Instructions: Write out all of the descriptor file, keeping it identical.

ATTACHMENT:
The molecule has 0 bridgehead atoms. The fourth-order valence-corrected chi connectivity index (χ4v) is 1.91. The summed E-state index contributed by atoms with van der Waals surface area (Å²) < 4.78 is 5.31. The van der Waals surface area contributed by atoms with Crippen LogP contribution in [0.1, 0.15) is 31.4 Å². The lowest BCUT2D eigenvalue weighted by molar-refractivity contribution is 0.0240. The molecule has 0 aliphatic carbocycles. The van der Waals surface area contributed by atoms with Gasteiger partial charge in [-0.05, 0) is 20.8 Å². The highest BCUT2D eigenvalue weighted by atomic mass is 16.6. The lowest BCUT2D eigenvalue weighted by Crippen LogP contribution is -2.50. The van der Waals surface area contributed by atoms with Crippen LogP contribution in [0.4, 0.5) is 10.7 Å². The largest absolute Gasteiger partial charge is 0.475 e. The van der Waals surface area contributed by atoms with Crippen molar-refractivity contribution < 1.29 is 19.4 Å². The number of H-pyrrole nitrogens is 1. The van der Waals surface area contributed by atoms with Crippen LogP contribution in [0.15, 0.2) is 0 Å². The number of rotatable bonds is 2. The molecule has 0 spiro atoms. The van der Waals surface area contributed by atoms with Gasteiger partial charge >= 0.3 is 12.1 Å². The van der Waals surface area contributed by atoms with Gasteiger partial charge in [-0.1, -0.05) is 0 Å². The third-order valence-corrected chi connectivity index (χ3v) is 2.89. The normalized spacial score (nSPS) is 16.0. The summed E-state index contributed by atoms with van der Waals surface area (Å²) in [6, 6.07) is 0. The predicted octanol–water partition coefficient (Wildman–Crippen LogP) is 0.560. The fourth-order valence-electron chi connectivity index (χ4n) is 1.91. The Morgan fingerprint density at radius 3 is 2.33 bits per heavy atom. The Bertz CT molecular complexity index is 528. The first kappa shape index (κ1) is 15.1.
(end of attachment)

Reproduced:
The molecule has 0 bridgehead atoms. The fourth-order valence-corrected chi connectivity index (χ4v) is 1.91. The summed E-state index contributed by atoms with van der Waals surface area (Å²) < 4.78 is 5.31. The van der Waals surface area contributed by atoms with Crippen LogP contribution in [0.1, 0.15) is 31.4 Å². The lowest BCUT2D eigenvalue weighted by molar-refractivity contribution is 0.0240. The molecule has 0 aliphatic carbocycles. The van der Waals surface area contributed by atoms with Gasteiger partial charge in [-0.05, 0) is 20.8 Å². The highest BCUT2D eigenvalue weighted by atomic mass is 16.6. The lowest BCUT2D eigenvalue weighted by Crippen LogP contribution is -2.50. The van der Waals surface area contributed by atoms with Crippen LogP contribution in [0.4, 0.5) is 10.7 Å². The largest absolute Gasteiger partial charge is 0.475 e. The van der Waals surface area contributed by atoms with Crippen molar-refractivity contribution < 1.29 is 19.4 Å². The number of H-pyrrole nitrogens is 1. The van der Waals surface area contributed by atoms with Crippen LogP contribution in [0.15, 0.2) is 0 Å². The number of rotatable bonds is 2. The molecule has 0 spiro atoms. The van der Waals surface area contributed by atoms with Gasteiger partial charge >= 0.3 is 12.1 Å². The van der Waals surface area contributed by atoms with Gasteiger partial charge in [-0.1, -0.05) is 0 Å². The third-order valence-corrected chi connectivity index (χ3v) is 2.89. The normalized spacial score (nSPS) is 16.0. The summed E-state index contributed by atoms with van der Waals surface area (Å²) in [6, 6.07) is 0. The predicted octanol–water partition coefficient (Wildman–Crippen LogP) is 0.560. The fourth-order valence-electron chi connectivity index (χ4n) is 1.91. The Morgan fingerprint density at radius 3 is 2.33 bits per heavy atom. The Bertz CT molecular complexity index is 528. The first kappa shape index (κ1) is 15.1.